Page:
Recently I was hired by a husband and wife team to join a big documentary crew in a Kolkata. Our task was to capture on camera what could be the film’s climax scene, though I feared that the happy occasion might fall flat as a riveting climax. Specifically, we were to cover the unveiling of a new private school on the day in which students from one of the poorest city’s on earth would receive their first books and pens. Presumably, it was a happy scene, but I knew from experience that the tremendous time and resources (three camera crews) spent capturing the event could result in bland scene in the final film.
Sometimes directors envision that a big bash will provide their film with the necessary energy and crescendo to give it a compelling third act climax. They might think that the big wedding, or the final dance performance, or the enormous block party will solve the problem plaguing so many character driven, verité documentaries that are shot over a long period of time: the director doesn’t know what the climax is… yet. And, worse still, there may not be one.
Here's the problem with relying on the “big bash” as a climax scene. For the viewer, joyful emotional events like a wedding don't usually translate into the same emotions experienced by participants. At best, the scene is sentimental; at worst, it's downright boring.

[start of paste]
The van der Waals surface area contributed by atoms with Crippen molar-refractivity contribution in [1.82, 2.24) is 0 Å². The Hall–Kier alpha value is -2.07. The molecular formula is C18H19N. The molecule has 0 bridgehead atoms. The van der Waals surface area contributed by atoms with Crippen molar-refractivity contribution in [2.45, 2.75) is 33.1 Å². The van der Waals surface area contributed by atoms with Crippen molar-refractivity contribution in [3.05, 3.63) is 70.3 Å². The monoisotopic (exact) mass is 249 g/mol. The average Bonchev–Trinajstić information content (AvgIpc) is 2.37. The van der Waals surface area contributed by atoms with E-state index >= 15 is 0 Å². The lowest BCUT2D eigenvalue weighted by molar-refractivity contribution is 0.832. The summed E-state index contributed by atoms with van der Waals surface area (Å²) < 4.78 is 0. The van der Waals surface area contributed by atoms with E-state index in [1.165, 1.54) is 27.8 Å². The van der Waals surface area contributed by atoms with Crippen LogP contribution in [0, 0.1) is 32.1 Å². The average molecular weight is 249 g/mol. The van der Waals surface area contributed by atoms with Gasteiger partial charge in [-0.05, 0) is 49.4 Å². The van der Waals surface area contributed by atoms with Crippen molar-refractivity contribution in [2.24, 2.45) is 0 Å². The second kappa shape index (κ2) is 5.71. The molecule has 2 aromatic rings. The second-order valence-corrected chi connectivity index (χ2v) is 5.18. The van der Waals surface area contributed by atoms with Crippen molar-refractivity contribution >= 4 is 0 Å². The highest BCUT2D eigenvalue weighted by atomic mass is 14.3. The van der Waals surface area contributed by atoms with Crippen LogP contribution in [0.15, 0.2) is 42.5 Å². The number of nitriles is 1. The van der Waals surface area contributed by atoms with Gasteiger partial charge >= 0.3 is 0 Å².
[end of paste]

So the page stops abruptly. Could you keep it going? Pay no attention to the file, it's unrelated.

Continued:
How were we going to avoid this problem at the opening of the private school? The answer lay in sniffing out conflict that might mar an otherwise happy event. If something fishy could be identified, or if an overt upset prevailed, we would have in post production the tools to craft a dramatic reversal.
A reversal is simply a 180-degree turn in plot or mood. I want to share with you three ways to create such a reversal, before I tell you how the Calcutta shoot panned out. The first technique is to use a happy scene as one half of the reversal, by butting it up against a “painful” scene. Leverage the happy scene by having it precede or follow the difficult scene. For example, in the documentary that our company edited for director Steve Lickteig, Open Secret, we used a happy wedding scene to precede a stormy conversation. In this riveting personal documentary about adoption, the protagonist’s wedding was a predictably joyful occasion, despite the fact that his birth mother did not show up.